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Cultural Competence, a lifelong lesson
By Kevin Milliken, La Prensa Correspondent


Representatives from private, public, and non-profit agencies learned a valuable lesson from professional trainers during a recent session on cultural competence: that there is a “business case” to be made for strengthening how their organizations handle customers and clients of different races, ethnicities, and backgrounds.


In other words, any business or entity seen as being strong in its cultural competence can reap bigger profits, recruit and retain the best and brightest employees, and gain a bigger customer base. But true change within an organization needs a strategic plan of action, not just a policy on paper or an annual training for its staff.


“We know that the world continues to change, continues to be more and more diverse, said Margarita DeLeón of the Kaleidoscope Group, a diversity and inclusion consulting firm. “The essence of the program is how we can be effective with people who are different from us—and that’s going to become a more and more important skill as we move forward.”


About 30 people attended the diversity training session at the United Way building in downtown Toledo on Wed., July 31. Participants represented the law firm of Marshall and Melhorn, the Wood County Health District, the YMCA of Greater Toledo, Adelante, Inc., the Ability Center, and the Family and Child Abuse Prevention Center, among others.


Local Latino leaders in attendance included: Linda Alvarado, director of the Toledo Board of Community Relations, Eugenio Mollo from Advocates for Basic Legal Equality (ABLE), and Giselle Mendoza and Lisa Canales from Adelante, Inc.


The trainers explained that this training involved “building a framework” for cultural competency within an organization. A follow-up training is then held to put such a plan into action.


“We know diversity and inclusion is the right thing to do, treating people with dignity and respect,” said Ms. DeLeón. “We also know that if we do that well, that we can also achieve our mission and our business goals.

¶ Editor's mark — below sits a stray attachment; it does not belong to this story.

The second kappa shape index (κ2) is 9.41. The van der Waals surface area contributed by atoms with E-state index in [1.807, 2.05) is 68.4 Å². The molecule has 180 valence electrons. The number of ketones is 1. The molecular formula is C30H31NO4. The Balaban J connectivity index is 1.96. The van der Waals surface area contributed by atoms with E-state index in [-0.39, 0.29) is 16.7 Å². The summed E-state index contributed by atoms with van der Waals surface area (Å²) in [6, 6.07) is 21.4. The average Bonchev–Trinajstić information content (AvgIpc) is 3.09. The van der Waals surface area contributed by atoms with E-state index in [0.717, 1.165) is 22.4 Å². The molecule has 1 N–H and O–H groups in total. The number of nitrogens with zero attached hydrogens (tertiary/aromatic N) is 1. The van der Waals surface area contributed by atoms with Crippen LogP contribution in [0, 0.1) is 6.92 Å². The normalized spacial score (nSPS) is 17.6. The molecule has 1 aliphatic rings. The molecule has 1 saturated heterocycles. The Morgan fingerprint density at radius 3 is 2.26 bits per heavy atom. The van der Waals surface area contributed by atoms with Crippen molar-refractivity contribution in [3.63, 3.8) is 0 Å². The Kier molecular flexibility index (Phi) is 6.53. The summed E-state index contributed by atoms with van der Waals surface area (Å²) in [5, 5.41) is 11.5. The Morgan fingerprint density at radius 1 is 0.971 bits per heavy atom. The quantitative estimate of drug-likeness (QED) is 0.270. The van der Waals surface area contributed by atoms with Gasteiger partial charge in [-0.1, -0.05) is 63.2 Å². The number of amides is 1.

Kaleidoscope Group CEO Doug Harris challenged attendees to “think, believe, and demonstrate.” In other words, expand their thoughts, assess and challenge their internal biases, then adapt, modify, and change their behavior toward others.


But Harris explained it is much easier to do that as individuals than it is for an entire organization to change its collective mindset, adopt a new attitude, and see the overall benefits of a culturally competent business or agency long-term.


“To be culturally competent, you have to think about how you behave in these different situations,” he said. “How do you react? How can you modify that behavior in order to be effective in those situations?”


Harris told the group there is a method, or “roadmap” to achieving a system-wide change in that culture, involving what he called the four I’s:

  • Importance: a clear understanding of the business impact of diversity and inclusion within an organization;

  • Insight: a personal awareness of one’s cultural background and worldview and how that impacts others in the workplace;

  • Inclusion: the ability to skillfully interact, relate, and work in an inclusive manner;